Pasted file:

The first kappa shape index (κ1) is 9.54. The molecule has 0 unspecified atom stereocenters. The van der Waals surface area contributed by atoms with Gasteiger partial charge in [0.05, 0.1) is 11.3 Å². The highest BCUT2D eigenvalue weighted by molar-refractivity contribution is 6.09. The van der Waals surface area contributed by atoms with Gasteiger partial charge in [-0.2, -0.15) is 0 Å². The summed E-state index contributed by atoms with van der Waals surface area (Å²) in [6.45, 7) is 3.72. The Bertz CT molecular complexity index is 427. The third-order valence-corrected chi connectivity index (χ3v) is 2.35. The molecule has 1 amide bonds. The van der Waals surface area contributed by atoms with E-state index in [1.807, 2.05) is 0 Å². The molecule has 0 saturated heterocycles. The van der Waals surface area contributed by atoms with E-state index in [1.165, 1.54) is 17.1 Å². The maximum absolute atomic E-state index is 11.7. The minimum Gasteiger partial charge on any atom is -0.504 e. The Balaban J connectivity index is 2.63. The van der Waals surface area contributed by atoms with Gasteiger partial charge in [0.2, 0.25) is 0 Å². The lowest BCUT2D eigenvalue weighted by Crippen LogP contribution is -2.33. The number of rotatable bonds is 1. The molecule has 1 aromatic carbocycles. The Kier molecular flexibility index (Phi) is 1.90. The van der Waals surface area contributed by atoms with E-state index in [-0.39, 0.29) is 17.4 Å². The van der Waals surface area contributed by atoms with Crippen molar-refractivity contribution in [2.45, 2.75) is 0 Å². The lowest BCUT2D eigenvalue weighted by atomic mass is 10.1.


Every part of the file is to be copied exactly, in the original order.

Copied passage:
The first kappa shape index (κ1) is 9.54. The molecule has 0 unspecified atom stereocenters. The van der Waals surface area contributed by atoms with Gasteiger partial charge in [0.05, 0.1) is 11.3 Å². The highest BCUT2D eigenvalue weighted by molar-refractivity contribution is 6.09. The van der Waals surface area contributed by atoms with Gasteiger partial charge in [-0.2, -0.15) is 0 Å². The summed E-state index contributed by atoms with van der Waals surface area (Å²) in [6.45, 7) is 3.72. The Bertz CT molecular complexity index is 427. The third-order valence-corrected chi connectivity index (χ3v) is 2.35. The molecule has 1 amide bonds. The van der Waals surface area contributed by atoms with E-state index in [1.807, 2.05) is 0 Å². The molecule has 0 saturated heterocycles. The van der Waals surface area contributed by atoms with E-state index in [1.165, 1.54) is 17.1 Å². The maximum absolute atomic E-state index is 11.7. The minimum Gasteiger partial charge on any atom is -0.504 e. The Balaban J connectivity index is 2.63. The van der Waals surface area contributed by atoms with Gasteiger partial charge in [0.2, 0.25) is 0 Å². The lowest BCUT2D eigenvalue weighted by Crippen LogP contribution is -2.33. The number of rotatable bonds is 1. The molecule has 1 aromatic carbocycles. The Kier molecular flexibility index (Phi) is 1.90. The van der Waals surface area contributed by atoms with E-state index in [-0.39, 0.29) is 17.4 Å². The van der Waals surface area contributed by atoms with Crippen molar-refractivity contribution in [2.45, 2.75) is 0 Å². The lowest BCUT2D eigenvalue weighted by atomic mass is 10.1.